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Their Sport is on the Verge of Extinction. These Runners Wont Give it Up. – The New York Times

HAINESPORT, N.J. — The livestreaming was down, the tracker wasn’t up, the star guest was a no-show and eight hours into the 48-hour race, there was no leaderboard. A steely pride burned behind Trishul Cherns’s reddened eyes as he began to write down times on a whiteboard.

“We were a website,” he said, looking out on what he had created. “Now, we are an organization, and this is a championship.”

From a parking lot in Hainesport, N.J., 20 miles east of Philadelphia, the event looked less like a race and more like a traveling carnival. Tents of all shapes and colors were huddled next to each other while odd characters moved around the one-mile loop as if on a conveyor belt.

There was the strongman power walking in a makeshift headdress. There was the tattooed man, covered with devils, whales and horses, beneath a Walt Whitman beard. A nurse, on call, power walked and sang, her multicolored umbrella hat sticking up like a cocktail garnish. Another participant walked, reading a book in one hand and sucking on a freezer pop in the other.

Multiday foot races are the fringe of an already fringe sport, and devotees such as Cherns often feel like the floppy disks of ultrarunning: outdated and rarely seen, but keepers of the origins of the sport.

Six-day races and multiday challenges date as far back as the 18th century, and were reborn in the 1980s as an inclusive medium for self-challenge by leaders like Sri Chinmoy. When Fred Lebow and the New York Road Runners started a six-day race in 1983, it seemed multiday racing might explode into the mainstream. But the event was canceled two years later and has not returned.

A sport in which times were tracked in miles per hour not minutes per mile failed to resonate with the masses. The distances they ran made more sense in relation to truck drivers and migratory birds. So last September, many multiday events were decertified by their own governing body, the International Association of Ultrarunners. It was the final straw for Cherns. He had seen enough and created his own group: the Global Organization of Multiday Ultramarathoners. The key, he thought, was creating the allure of being crowned a “World Champion.”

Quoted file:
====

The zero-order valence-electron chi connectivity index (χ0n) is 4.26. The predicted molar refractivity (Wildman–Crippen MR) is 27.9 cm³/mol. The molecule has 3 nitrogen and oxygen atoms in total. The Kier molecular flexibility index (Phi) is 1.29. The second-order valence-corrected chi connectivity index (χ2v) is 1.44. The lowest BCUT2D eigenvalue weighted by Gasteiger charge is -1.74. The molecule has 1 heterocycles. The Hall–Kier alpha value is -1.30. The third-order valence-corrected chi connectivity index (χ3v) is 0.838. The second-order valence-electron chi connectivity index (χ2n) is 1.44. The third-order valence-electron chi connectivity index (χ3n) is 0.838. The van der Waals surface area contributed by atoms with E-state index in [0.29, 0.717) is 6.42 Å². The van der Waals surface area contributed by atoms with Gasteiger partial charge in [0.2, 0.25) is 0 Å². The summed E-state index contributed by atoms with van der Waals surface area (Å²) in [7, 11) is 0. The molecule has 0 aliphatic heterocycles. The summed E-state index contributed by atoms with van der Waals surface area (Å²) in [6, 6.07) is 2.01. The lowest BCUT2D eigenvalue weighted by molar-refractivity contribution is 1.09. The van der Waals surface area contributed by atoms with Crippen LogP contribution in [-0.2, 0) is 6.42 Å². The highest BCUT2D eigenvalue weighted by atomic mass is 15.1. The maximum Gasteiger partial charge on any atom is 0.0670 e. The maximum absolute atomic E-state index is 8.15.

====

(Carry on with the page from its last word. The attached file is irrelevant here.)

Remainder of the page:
And so the 48-hour World Championship was born. The race, which started on Sept. 3, drew a meager 47 runners, seven of whom were in their 70s, three who were in their 80s and many who signed up not to claim victory but to move up “the list.”

The brainchild of Nick Marshall, the longevity list is in an encyclopedic Excel sheet and ranks ultrarunners’ careers by the time span from their first 50- or 100-mile race to their most recent. Some runners have 40-year careers and others, like Willi Furst of Switzerland and Werner Hohl of Germany, have more than 53 years of races documented.

With a generous 48-hour cutoff on a flat, paved course, the new championship attracted many who thought it gave them a chance to get another race on their records.

At 82, Ed Rousseau flew in from Minnesota and set up camp on a wooden bench. He …….

Source: https://www.nytimes.com/2022/09/17/sports/multiday-ultramarathons.html

HAINESPORT, N.J. — The livestreaming was down, the tracker wasn’t up, the star guest was a no-show and eight hours into the 48-hour race, there was no leaderboard. A steely pride burned behind Trishul Cherns’s reddened eyes as he began to write down times on a whiteboard.

“We were a website,” he said, looking out on what he had created. “Now, we are an organization, and this is a championship.”

From a parking lot in Hainesport, N.J., 20 miles east of Philadelphia, the event looked less like a race and more like a traveling carnival. Tents of all shapes and colors were huddled next…….

HAINESPORT, N.J. — The livestreaming was down, the tracker wasn’t up, the star guest was a no-show and eight hours into the 48-hour race, there was no leaderboard. A steely pride burned behind Trishul Cherns’s reddened eyes as he began to write down times on a whiteboard.

“We were a website,” he said, looking out on what he had created. “Now, we are an organization, and this is a championship.”

From a parking lot in Hainesport, N.J., 20 miles east of Philadelphia, the event looked less like a race and more like a traveling carnival. Tents of all shapes and colors were huddled next…….

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